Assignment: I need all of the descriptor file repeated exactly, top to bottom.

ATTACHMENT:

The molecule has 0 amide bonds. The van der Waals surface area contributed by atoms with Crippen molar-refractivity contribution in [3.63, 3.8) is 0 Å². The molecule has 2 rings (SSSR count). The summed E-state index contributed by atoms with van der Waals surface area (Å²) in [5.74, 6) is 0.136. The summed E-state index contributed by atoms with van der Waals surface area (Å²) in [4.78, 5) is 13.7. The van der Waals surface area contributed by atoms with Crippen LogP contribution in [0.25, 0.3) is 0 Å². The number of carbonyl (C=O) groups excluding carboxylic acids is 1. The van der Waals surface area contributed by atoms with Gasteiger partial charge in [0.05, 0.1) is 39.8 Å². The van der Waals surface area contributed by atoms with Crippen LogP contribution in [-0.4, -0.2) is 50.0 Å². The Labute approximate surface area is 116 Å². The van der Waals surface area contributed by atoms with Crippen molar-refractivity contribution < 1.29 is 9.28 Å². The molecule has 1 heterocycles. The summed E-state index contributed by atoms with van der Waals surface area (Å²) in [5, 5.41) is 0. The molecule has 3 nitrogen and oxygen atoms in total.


The molecule has 0 amide bonds. The van der Waals surface area contributed by atoms with Crippen molar-refractivity contribution in [3.63, 3.8) is 0 Å². The molecule has 2 rings (SSSR count). The summed E-state index contributed by atoms with van der Waals surface area (Å²) in [5.74, 6) is 0.136. The summed E-state index contributed by atoms with van der Waals surface area (Å²) in [4.78, 5) is 13.7. The van der Waals surface area contributed by atoms with Crippen LogP contribution in [0.25, 0.3) is 0 Å². The number of carbonyl (C=O) groups excluding carboxylic acids is 1. The van der Waals surface area contributed by atoms with Gasteiger partial charge in [0.05, 0.1) is 39.8 Å². The van der Waals surface area contributed by atoms with Crippen LogP contribution in [-0.4, -0.2) is 50.0 Å². The Labute approximate surface area is 116 Å². The van der Waals surface area contributed by atoms with Crippen molar-refractivity contribution < 1.29 is 9.28 Å². The molecule has 1 heterocycles. The summed E-state index contributed by atoms with van der Waals surface area (Å²) in [5, 5.41) is 0. The molecule has 3 nitrogen and oxygen atoms in total.